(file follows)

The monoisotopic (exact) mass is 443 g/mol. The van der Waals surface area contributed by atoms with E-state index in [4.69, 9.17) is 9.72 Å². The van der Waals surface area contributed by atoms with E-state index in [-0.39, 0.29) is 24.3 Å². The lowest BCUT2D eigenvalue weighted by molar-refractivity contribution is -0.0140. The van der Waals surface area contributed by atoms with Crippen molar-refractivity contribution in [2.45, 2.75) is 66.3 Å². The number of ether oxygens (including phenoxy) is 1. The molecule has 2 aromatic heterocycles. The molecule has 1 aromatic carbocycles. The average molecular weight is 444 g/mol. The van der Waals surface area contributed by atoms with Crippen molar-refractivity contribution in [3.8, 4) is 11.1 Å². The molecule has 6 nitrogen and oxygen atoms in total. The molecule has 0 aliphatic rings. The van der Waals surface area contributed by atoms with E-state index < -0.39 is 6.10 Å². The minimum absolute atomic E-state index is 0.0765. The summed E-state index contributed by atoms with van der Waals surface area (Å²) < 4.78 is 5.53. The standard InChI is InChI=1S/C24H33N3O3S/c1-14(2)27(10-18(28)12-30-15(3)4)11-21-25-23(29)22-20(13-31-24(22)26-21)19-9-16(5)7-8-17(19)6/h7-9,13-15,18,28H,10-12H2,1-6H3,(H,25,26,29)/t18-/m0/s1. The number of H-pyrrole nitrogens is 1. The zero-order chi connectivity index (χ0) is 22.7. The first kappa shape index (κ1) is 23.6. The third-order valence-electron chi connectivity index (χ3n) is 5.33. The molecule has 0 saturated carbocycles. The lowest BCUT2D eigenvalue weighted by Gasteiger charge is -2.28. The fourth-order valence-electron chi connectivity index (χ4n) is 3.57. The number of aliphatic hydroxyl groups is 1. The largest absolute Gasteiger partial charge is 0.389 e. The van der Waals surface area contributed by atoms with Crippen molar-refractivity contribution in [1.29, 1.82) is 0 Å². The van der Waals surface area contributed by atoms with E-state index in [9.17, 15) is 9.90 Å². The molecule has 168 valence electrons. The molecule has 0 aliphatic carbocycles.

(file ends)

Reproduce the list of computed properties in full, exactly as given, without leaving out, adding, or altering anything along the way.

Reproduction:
The monoisotopic (exact) mass is 443 g/mol. The van der Waals surface area contributed by atoms with E-state index in [4.69, 9.17) is 9.72 Å². The van der Waals surface area contributed by atoms with E-state index in [-0.39, 0.29) is 24.3 Å². The lowest BCUT2D eigenvalue weighted by molar-refractivity contribution is -0.0140. The van der Waals surface area contributed by atoms with Crippen molar-refractivity contribution in [2.45, 2.75) is 66.3 Å². The number of ether oxygens (including phenoxy) is 1. The molecule has 2 aromatic heterocycles. The molecule has 1 aromatic carbocycles. The average molecular weight is 444 g/mol. The van der Waals surface area contributed by atoms with Crippen molar-refractivity contribution in [3.8, 4) is 11.1 Å². The molecule has 6 nitrogen and oxygen atoms in total. The molecule has 0 aliphatic rings. The van der Waals surface area contributed by atoms with E-state index < -0.39 is 6.10 Å². The minimum absolute atomic E-state index is 0.0765. The summed E-state index contributed by atoms with van der Waals surface area (Å²) < 4.78 is 5.53. The standard InChI is InChI=1S/C24H33N3O3S/c1-14(2)27(10-18(28)12-30-15(3)4)11-21-25-23(29)22-20(13-31-24(22)26-21)19-9-16(5)7-8-17(19)6/h7-9,13-15,18,28H,10-12H2,1-6H3,(H,25,26,29)/t18-/m0/s1. The number of H-pyrrole nitrogens is 1. The zero-order chi connectivity index (χ0) is 22.7. The first kappa shape index (κ1) is 23.6. The third-order valence-electron chi connectivity index (χ3n) is 5.33. The molecule has 0 saturated carbocycles. The lowest BCUT2D eigenvalue weighted by Gasteiger charge is -2.28. The fourth-order valence-electron chi connectivity index (χ4n) is 3.57. The number of aliphatic hydroxyl groups is 1. The largest absolute Gasteiger partial charge is 0.389 e. The van der Waals surface area contributed by atoms with Crippen molar-refractivity contribution in [1.29, 1.82) is 0 Å². The van der Waals surface area contributed by atoms with E-state index in [9.17, 15) is 9.90 Å². The molecule has 168 valence electrons. The molecule has 0 aliphatic carbocycles.